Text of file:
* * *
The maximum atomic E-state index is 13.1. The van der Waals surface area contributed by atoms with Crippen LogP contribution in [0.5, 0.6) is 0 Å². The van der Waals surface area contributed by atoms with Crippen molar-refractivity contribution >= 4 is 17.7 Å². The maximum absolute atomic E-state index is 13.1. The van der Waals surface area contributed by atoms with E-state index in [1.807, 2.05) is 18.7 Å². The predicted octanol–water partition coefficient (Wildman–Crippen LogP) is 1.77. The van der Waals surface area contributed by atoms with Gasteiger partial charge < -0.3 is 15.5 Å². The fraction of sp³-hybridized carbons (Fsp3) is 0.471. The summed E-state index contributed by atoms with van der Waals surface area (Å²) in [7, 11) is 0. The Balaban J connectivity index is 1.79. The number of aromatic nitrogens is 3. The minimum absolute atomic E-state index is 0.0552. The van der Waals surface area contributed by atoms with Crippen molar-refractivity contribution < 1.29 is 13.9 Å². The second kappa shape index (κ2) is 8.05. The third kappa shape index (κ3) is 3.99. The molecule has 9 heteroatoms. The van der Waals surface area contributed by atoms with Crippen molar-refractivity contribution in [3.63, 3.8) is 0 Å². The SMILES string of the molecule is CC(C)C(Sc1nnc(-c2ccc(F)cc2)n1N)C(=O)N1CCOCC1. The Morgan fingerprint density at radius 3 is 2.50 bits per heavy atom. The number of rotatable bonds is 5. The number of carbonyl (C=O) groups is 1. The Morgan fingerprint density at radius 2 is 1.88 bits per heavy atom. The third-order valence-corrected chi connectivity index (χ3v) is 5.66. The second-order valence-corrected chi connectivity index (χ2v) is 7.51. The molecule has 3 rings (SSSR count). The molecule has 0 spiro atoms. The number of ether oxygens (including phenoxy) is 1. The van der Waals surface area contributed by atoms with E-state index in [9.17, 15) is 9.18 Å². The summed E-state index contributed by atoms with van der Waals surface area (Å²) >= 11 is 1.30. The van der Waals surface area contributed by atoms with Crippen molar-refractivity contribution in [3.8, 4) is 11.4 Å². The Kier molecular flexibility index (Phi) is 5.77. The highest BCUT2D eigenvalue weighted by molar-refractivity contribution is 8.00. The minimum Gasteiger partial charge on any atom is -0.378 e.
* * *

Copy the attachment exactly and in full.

The maximum atomic E-state index is 13.1. The van der Waals surface area contributed by atoms with Crippen LogP contribution in [0.5, 0.6) is 0 Å². The van der Waals surface area contributed by atoms with Crippen molar-refractivity contribution >= 4 is 17.7 Å². The maximum absolute atomic E-state index is 13.1. The van der Waals surface area contributed by atoms with E-state index in [1.807, 2.05) is 18.7 Å². The predicted octanol–water partition coefficient (Wildman–Crippen LogP) is 1.77. The van der Waals surface area contributed by atoms with Gasteiger partial charge < -0.3 is 15.5 Å². The fraction of sp³-hybridized carbons (Fsp3) is 0.471. The summed E-state index contributed by atoms with van der Waals surface area (Å²) in [7, 11) is 0. The Balaban J connectivity index is 1.79. The number of aromatic nitrogens is 3. The minimum absolute atomic E-state index is 0.0552. The van der Waals surface area contributed by atoms with Crippen molar-refractivity contribution < 1.29 is 13.9 Å². The second kappa shape index (κ2) is 8.05. The third kappa shape index (κ3) is 3.99. The molecule has 9 heteroatoms. The van der Waals surface area contributed by atoms with Crippen molar-refractivity contribution in [3.63, 3.8) is 0 Å². The SMILES string of the molecule is CC(C)C(Sc1nnc(-c2ccc(F)cc2)n1N)C(=O)N1CCOCC1. The Morgan fingerprint density at radius 3 is 2.50 bits per heavy atom. The number of rotatable bonds is 5. The number of carbonyl (C=O) groups is 1. The Morgan fingerprint density at radius 2 is 1.88 bits per heavy atom. The third-order valence-corrected chi connectivity index (χ3v) is 5.66. The second-order valence-corrected chi connectivity index (χ2v) is 7.51. The molecule has 3 rings (SSSR count). The molecule has 0 spiro atoms. The number of ether oxygens (including phenoxy) is 1. The van der Waals surface area contributed by atoms with E-state index in [9.17, 15) is 9.18 Å². The summed E-state index contributed by atoms with van der Waals surface area (Å²) >= 11 is 1.30. The van der Waals surface area contributed by atoms with Crippen molar-refractivity contribution in [3.8, 4) is 11.4 Å². The Kier molecular flexibility index (Phi) is 5.77. The highest BCUT2D eigenvalue weighted by molar-refractivity contribution is 8.00. The minimum Gasteiger partial charge on any atom is -0.378 e.